Series Editor’s note:
COVID 19 and the lockdown has halted our regular interaction with each other and suddenly isolated us from each other. The situation has been tense and has triggered various kinds of reactions in people like stress, anxiety, and distress. However, the greatest danger which COVID 19 and social distancing might lead to is of ‘social amnesia’ where we can forget the experiences of togetherness and see the ‘other’ person only as of the source of infection.
Therefore, it is important that we should recollect the thinkers, poets, and philosophers of the past and the present so that we can reclaim the space where we belong together. As philosophers, poets, and literary figures have emphasized the finitude and fragility of human existence therefore it is important to communicate with them in this confusing time. The possibility of friendship springs from sharing vulnerability which binds us together. In these vulnerable times, we hope to foster the friendship with past thinkers and the present people on the basis of this series.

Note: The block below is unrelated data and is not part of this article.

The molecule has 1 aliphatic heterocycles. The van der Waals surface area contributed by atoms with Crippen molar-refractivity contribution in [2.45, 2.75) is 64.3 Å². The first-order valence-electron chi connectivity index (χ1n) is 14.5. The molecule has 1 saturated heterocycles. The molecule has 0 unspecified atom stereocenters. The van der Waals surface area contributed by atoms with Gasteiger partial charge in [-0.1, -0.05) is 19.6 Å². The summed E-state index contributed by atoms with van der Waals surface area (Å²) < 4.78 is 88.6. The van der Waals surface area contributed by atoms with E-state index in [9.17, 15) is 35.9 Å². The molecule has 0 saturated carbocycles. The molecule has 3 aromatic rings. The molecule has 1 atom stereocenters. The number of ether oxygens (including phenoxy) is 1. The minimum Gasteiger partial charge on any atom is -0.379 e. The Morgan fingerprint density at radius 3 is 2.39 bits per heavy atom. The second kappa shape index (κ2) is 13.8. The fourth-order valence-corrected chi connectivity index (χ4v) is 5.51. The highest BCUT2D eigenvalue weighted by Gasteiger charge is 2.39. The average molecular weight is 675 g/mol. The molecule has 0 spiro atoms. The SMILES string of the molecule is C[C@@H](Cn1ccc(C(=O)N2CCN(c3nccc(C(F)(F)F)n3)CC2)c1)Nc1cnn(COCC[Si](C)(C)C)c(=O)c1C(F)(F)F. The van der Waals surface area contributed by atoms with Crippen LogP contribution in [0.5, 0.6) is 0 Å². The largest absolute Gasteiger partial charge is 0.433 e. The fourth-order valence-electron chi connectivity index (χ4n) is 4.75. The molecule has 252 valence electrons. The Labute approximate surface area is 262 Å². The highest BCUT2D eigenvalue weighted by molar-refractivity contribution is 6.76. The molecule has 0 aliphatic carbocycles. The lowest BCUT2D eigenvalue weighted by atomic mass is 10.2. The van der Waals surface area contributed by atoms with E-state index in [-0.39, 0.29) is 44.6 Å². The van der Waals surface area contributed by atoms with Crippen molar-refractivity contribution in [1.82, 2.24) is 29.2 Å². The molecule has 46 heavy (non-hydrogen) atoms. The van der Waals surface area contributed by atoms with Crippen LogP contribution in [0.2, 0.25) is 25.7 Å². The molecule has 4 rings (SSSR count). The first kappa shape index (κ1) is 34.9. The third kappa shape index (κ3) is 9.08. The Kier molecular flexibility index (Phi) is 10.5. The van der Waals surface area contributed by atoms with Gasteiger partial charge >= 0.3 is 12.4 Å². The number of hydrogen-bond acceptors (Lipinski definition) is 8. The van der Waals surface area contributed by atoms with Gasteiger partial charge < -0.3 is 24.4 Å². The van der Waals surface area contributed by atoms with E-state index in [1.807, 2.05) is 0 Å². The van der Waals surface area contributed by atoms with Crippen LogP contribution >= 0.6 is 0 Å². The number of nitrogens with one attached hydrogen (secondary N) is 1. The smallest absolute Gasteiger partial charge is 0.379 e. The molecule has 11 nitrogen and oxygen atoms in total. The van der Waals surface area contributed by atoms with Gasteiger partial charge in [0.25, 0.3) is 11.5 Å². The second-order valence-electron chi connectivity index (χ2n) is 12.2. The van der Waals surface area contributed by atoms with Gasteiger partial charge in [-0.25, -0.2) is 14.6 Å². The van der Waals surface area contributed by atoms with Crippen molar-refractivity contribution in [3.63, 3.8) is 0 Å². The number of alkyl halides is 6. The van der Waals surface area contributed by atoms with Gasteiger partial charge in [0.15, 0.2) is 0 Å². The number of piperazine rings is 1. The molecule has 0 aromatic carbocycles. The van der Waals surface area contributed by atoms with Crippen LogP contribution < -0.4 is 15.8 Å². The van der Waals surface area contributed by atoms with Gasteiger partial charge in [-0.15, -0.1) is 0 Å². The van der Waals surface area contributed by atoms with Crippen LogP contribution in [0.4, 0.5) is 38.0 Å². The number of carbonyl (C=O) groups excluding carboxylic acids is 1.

In the series we are starting today inviting my colleagues to write for this coloumn, first I present the conversation imagined and written by Dr Shankar Rajaraman on the Sanskrit poet Abhinanda hailing from Bengal, and who lived in the 9th century AD – Dr Saurabh Todariya
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“An Imaginary Dialogue with with the Sanskrit poet Abhinanda”
by Dr Shankar Rajaraman
Care Consciously! # DEFEAT CORONA